number = {GROUP},
      urldate = {2021-04-16},
      journal = {Proceedings of the ACM on Human-Computer Interaction},
      author = {Ertl, Tanja and Taugerbeck, Sebastian and Esau, Margarita and Aal, Konstantin and Tolmie, Peter and Wulf, Volker},
      month = dec,
      year = {2019},
      keywords = {cscw, qualitative research, italg, ai-infused, digital participation, prison, prisoners, psychosocial ict, smart mirror, social participation, voice-based technology},
      pages = {248:1--248:31},
      }


    • Ahmadi, M., Weibert, A., Wenzelmann, V., Ertl, T., Randall, D., Tolmie, P., Wulf, V. & Marsden, N. (2019)Gender Factors and Feminist Values in Living Labs

      IN Loh, J. & Coeckelbergh, M. (Eds.), Feminist Philosophy of Technology Stuttgart doi:10.1007/978-3-476-04967-4_9
      [BibTeX] [Abstract] [Download PDF]

      In this paper, we describe the feminist perspectives that have informed design in the HCI community, and develop an argument for an approach that translates these broad commitments into a pragmatic design space, drawing on emancipatory agendas such as participatory design. As designers of technologies, we regard creating research infrastructures that offer safe spaces for the development of user-centered artifacts based on diverse and critical perspectives as not only a utopian vision, but as a practical contribution to a more equal society. Shaowen Bardzell stresses this point when she states that in envisioning utopias, we are “seeking not so much to predict the future, but rather to imagine a radically better one”. Recognizing that technology shapes social life and amplifies social practices both good and bad, research in the field of Human-Computer Interaction (HCI) increasingly focuses on how technology has been developed in the past, and how constructive futures may be envisaged. More and more, academics are inviting multidisciplinarity and embracing ethnographic methods as part of the design of networks and technical artifacts, realizing that innovation cannot be user-centered if designers employ a bird’s-eye perspective. This leads to an approach that advocates designing socially embedded technologies in real world environments. Thus, for some time now, collaboration and participatory design approaches have provided a means for enacting positive social and technological change. If we agree that “those who design technologies are […] designing society”, new questions arise in terms of responsibility for the future shape of the world: How do we design technologies to design a better society for people of all genders?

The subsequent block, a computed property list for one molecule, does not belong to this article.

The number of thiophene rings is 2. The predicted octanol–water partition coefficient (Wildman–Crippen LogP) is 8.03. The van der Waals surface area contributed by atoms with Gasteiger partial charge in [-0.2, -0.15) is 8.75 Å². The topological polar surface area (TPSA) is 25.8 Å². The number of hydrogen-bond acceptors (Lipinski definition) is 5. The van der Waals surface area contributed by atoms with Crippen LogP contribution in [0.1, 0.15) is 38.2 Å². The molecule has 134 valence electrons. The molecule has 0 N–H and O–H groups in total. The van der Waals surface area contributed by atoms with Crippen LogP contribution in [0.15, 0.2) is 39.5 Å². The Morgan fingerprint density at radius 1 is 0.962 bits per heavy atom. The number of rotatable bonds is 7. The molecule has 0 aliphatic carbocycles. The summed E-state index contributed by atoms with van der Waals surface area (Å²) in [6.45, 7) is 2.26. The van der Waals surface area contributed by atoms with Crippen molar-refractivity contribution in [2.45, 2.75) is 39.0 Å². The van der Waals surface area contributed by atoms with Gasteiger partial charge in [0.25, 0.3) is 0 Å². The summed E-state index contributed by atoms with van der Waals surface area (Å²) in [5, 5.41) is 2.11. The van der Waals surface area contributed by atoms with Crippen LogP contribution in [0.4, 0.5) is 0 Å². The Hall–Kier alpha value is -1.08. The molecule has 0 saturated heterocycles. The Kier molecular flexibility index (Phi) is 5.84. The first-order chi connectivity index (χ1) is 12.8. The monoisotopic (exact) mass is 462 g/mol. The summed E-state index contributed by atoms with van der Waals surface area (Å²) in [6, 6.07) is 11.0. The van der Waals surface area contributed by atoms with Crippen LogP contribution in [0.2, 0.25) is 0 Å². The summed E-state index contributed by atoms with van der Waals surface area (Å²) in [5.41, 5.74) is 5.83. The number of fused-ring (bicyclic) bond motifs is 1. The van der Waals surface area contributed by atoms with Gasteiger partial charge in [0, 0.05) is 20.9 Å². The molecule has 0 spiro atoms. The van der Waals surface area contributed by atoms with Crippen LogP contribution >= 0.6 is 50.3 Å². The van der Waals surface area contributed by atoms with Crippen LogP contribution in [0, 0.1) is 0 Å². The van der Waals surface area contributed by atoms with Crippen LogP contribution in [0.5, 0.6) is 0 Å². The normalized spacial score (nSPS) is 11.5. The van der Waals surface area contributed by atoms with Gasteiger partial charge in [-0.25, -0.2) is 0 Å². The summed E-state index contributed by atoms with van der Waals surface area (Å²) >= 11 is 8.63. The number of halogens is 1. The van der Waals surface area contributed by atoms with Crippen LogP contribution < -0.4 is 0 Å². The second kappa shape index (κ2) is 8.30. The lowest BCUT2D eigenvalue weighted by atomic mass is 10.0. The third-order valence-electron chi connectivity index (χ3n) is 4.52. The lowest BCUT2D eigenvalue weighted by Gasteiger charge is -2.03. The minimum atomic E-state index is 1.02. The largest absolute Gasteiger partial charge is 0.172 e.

@incollection{ahmadi_gender_2019,
      address = {Stuttgart},
      series = {Techno:{Phil} – {Aktuelle} {Herausforderungen} der {Technikphilosophie}},
      title = {Gender {Factors} and {Feminist} {Values} in {Living} {Labs}},
      isbn = {978-3-476-04967-4},
      url = {https://doi.org/10.1007/978-3-476-04967-4_9},
      abstract = {In this paper, we describe the feminist perspectives that have informed design in the HCI community, and develop an argument for an approach that translates these broad commitments into a pragmatic design space, drawing on emancipatory agendas such as participatory design. As designers of technologies, we regard creating research infrastructures that offer safe spaces for the development of user-centered artifacts based on diverse and critical perspectives as not only a utopian vision, but as a practical contribution to a more equal society. Shaowen Bardzell stresses this point when she states that in envisioning utopias, we are “seeking not so much to predict the future, but rather to imagine a radically better one”. Recognizing that technology shapes social life and amplifies social practices both good and bad, research in the field of Human-Computer Interaction (HCI) increasingly focuses on how technology has been developed in the past, and how constructive futures may be envisaged. More and more, academics are inviting multidisciplinarity and embracing ethnographic methods as part of the design of networks and technical artifacts, realizing that innovation cannot be user-centered if designers employ a bird’s-eye perspective. This leads to an approach that advocates designing socially embedded technologies in real world environments. Thus, for some time now, collaboration and participatory design approaches have provided a means for enacting positive social and technological change. If we agree that “those who design technologies are […] designing society”, new questions arise in terms of responsibility for the future shape of the world: How do we design technologies to design a better society for people of all genders?},
      language = {en},
      urldate = {2021-04-16},
      booktitle = {Feminist {Philosophy} of {Technology}},
      publisher = {J.B. Metzler},
      author = {Ahmadi, Michael and Weibert, Anne and Wenzelmann, Victoria and Ertl, Tanja and Randall, Dave and Tolmie, Peter and Wulf, Volker and Marsden, Nicola},
      editor = {Loh, Janina and Coeckelbergh, Mark},
      year = {2019},
      doi = {10.1007/978-3-476-04967-4_9},
      keywords = {italg},
      pages = {167--183},
      }